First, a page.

The second challenge concerns what to do with residents who may be priced out of their neighborhoods. Charles Leinberger describes a five-step ladder of walkability – each step up the ladder, on average, adds “more than $300 per month to apartment rents and nearly $82 per square foot to home values.”[4] These increases, though certainly positive in many regards, could drastically change the makeup of neighborhoods as more educated and more highly paid individuals flood into areas that have been historically overlooked.

Despite these challenges, the promise of the BeltLine presents a bright and optimistic future for the city of Atlanta. Building on the investments that accompanied the 1996 Summer Olympics and the $2B+ in investments in Atlantic Station (a mixed use redevelopment in the heart of the city) that began in 2001, the core of Atlanta is undergoing massive changes that will continue attracting new residents in search of better lifestyles and comforts from around the country.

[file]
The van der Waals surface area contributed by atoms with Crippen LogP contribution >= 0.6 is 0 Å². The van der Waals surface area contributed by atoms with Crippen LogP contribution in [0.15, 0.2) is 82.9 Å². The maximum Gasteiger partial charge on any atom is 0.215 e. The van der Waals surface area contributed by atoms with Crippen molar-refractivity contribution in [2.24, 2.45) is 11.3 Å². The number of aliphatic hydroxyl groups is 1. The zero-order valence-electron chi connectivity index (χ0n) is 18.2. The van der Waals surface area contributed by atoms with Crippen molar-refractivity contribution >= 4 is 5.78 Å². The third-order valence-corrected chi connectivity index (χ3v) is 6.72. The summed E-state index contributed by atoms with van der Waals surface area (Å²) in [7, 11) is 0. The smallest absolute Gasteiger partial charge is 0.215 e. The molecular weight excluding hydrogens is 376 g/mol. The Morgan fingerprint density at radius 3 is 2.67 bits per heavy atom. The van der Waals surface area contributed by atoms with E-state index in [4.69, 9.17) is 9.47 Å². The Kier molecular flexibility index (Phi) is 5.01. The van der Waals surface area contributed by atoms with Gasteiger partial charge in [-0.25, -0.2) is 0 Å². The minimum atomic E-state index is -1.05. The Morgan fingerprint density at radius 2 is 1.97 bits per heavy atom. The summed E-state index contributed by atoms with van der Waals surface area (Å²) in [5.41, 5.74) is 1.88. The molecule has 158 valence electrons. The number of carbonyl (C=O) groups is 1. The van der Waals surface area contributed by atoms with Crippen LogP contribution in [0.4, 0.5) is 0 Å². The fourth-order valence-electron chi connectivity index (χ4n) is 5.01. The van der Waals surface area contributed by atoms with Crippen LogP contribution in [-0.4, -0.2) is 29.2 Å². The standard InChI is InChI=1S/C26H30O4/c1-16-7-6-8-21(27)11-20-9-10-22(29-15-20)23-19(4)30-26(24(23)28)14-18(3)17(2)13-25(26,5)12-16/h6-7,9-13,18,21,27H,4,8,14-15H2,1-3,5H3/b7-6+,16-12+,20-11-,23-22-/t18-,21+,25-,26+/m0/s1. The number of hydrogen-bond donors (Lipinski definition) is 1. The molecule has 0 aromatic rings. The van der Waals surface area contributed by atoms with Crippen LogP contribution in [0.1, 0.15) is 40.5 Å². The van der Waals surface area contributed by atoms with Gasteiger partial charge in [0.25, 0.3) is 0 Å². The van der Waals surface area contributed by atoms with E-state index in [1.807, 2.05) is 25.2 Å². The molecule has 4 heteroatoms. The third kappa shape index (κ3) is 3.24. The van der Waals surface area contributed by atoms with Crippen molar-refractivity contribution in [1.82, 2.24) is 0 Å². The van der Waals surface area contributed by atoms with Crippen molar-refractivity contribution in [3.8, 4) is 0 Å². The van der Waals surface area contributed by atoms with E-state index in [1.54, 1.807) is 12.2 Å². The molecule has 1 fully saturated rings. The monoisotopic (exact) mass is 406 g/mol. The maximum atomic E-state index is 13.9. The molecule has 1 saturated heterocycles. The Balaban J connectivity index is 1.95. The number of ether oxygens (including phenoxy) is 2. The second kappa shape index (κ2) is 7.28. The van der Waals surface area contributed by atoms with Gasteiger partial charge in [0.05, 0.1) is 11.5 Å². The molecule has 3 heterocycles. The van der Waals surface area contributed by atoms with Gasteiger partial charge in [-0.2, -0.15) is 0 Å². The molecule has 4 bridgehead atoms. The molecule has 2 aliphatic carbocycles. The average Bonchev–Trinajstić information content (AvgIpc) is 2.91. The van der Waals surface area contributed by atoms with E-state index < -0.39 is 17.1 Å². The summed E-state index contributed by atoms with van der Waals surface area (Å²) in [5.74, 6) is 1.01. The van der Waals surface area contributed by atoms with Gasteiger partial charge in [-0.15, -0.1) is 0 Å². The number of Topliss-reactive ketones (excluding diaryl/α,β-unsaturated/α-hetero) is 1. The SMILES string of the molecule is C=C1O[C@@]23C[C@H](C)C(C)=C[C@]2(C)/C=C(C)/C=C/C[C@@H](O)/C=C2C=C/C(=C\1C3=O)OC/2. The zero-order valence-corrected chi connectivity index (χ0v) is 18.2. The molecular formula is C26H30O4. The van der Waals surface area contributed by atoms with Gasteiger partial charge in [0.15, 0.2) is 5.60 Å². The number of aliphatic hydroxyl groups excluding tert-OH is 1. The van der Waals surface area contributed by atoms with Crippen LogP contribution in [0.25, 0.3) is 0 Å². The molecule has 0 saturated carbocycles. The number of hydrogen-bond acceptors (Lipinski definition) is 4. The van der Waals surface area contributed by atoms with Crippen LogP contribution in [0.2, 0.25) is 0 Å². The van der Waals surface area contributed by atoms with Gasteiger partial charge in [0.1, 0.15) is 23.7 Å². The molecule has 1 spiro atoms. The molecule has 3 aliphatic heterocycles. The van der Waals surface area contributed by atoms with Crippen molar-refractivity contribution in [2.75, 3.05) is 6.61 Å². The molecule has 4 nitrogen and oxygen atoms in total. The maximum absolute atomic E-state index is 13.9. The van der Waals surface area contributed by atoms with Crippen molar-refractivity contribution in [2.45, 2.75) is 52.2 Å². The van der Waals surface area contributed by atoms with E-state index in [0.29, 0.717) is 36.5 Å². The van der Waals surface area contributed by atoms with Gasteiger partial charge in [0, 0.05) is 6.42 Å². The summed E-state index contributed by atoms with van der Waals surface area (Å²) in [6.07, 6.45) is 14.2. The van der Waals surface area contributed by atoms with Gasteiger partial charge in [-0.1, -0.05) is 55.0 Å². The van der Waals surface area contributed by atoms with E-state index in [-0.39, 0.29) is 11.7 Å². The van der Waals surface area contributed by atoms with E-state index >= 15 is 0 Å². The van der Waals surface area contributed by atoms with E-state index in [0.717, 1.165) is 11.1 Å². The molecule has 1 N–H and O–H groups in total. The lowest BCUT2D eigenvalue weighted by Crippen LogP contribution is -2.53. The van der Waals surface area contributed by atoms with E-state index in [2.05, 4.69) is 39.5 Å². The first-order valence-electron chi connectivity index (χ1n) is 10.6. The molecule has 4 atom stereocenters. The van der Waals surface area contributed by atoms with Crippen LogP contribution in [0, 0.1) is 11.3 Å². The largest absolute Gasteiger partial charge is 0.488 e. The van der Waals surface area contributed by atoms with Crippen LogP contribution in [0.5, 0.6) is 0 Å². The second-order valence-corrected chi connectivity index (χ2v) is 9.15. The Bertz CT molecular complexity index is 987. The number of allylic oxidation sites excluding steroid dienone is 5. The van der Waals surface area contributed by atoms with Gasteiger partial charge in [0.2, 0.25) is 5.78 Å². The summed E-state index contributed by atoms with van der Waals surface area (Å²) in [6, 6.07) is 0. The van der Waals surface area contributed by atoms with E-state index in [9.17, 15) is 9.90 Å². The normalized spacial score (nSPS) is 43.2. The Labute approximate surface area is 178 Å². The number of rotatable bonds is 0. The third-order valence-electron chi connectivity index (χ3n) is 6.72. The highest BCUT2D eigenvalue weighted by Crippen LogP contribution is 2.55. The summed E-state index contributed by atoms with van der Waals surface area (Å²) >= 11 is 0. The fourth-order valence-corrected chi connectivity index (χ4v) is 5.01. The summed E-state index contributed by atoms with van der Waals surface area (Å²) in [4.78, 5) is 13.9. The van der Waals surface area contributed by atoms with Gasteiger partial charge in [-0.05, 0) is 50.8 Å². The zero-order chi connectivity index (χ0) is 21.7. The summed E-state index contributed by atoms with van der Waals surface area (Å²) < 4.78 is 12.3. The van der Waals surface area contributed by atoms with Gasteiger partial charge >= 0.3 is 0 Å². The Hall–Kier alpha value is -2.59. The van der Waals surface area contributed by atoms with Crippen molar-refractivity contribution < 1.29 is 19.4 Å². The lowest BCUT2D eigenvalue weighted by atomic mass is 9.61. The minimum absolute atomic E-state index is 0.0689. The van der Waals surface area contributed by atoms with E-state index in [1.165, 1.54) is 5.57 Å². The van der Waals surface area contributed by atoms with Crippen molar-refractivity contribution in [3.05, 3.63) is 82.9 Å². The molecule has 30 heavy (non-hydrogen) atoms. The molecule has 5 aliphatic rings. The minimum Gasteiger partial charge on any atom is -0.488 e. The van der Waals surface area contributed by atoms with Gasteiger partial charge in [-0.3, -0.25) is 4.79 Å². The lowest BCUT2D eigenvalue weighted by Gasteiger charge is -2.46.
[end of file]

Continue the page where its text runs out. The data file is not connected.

[1] Carnathan, Mike, “Employment and Socioeconomic Trends along the Atlanta BeltLine”.

[2] Brown, Robbie, “Now Atlanta is Turning Old Tracks Green,” New York Times, Feb. 14, 2013.

[3] Brookings Institute, “Walk this Way: The Economic Promise of Walkable Places in Metropolitan, Washington, D.C.” May 25, 2012.

[4] Leinberger, Christopher B., “Now Coveted: A Walkable, Convenient Place,” New York Times, May 25, 2012.

[i] Rails-to-trails refers to the conversion of unused railroad tracks into usable spaces (e.g., parks and trails)

3 thoughts on “Atlanta’s BeltLine: Ambitious Plan Fit for Atlanta